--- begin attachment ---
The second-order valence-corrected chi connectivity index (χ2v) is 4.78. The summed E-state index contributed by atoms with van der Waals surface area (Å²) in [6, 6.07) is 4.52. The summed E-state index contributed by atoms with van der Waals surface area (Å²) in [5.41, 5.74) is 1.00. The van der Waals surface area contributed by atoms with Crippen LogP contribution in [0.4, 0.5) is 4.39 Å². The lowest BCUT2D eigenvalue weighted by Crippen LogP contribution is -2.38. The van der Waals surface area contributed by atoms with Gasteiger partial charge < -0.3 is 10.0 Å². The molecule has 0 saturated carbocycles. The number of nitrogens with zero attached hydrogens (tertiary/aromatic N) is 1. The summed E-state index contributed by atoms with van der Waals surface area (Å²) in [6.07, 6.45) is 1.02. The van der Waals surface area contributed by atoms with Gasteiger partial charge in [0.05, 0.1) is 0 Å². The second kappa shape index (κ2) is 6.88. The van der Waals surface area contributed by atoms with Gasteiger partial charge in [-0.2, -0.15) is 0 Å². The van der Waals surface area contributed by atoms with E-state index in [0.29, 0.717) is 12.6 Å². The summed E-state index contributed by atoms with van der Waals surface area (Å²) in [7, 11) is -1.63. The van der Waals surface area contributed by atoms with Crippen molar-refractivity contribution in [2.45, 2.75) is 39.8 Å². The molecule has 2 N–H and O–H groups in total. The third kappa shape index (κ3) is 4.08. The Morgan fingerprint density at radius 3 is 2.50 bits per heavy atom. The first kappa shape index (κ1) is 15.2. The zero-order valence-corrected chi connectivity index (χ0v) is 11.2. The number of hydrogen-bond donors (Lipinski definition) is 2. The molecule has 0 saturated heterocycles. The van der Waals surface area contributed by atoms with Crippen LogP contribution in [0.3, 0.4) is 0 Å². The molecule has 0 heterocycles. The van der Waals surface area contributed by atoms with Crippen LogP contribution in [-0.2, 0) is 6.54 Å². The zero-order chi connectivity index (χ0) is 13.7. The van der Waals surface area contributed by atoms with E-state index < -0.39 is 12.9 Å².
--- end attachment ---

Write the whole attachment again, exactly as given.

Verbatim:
The second-order valence-corrected chi connectivity index (χ2v) is 4.78. The summed E-state index contributed by atoms with van der Waals surface area (Å²) in [6, 6.07) is 4.52. The summed E-state index contributed by atoms with van der Waals surface area (Å²) in [5.41, 5.74) is 1.00. The van der Waals surface area contributed by atoms with Crippen LogP contribution in [0.4, 0.5) is 4.39 Å². The lowest BCUT2D eigenvalue weighted by Crippen LogP contribution is -2.38. The van der Waals surface area contributed by atoms with Gasteiger partial charge < -0.3 is 10.0 Å². The molecule has 0 saturated carbocycles. The number of nitrogens with zero attached hydrogens (tertiary/aromatic N) is 1. The summed E-state index contributed by atoms with van der Waals surface area (Å²) in [6.07, 6.45) is 1.02. The van der Waals surface area contributed by atoms with Gasteiger partial charge in [0.05, 0.1) is 0 Å². The second kappa shape index (κ2) is 6.88. The van der Waals surface area contributed by atoms with Gasteiger partial charge in [-0.2, -0.15) is 0 Å². The van der Waals surface area contributed by atoms with E-state index in [0.29, 0.717) is 12.6 Å². The summed E-state index contributed by atoms with van der Waals surface area (Å²) in [7, 11) is -1.63. The van der Waals surface area contributed by atoms with Crippen molar-refractivity contribution in [2.45, 2.75) is 39.8 Å². The molecule has 2 N–H and O–H groups in total. The third kappa shape index (κ3) is 4.08. The Morgan fingerprint density at radius 3 is 2.50 bits per heavy atom. The first kappa shape index (κ1) is 15.2. The zero-order valence-corrected chi connectivity index (χ0v) is 11.2. The number of hydrogen-bond donors (Lipinski definition) is 2. The molecule has 0 saturated heterocycles. The van der Waals surface area contributed by atoms with Crippen LogP contribution in [0.3, 0.4) is 0 Å². The molecule has 0 heterocycles. The van der Waals surface area contributed by atoms with Crippen LogP contribution in [-0.2, 0) is 6.54 Å². The zero-order chi connectivity index (χ0) is 13.7. The van der Waals surface area contributed by atoms with E-state index < -0.39 is 12.9 Å².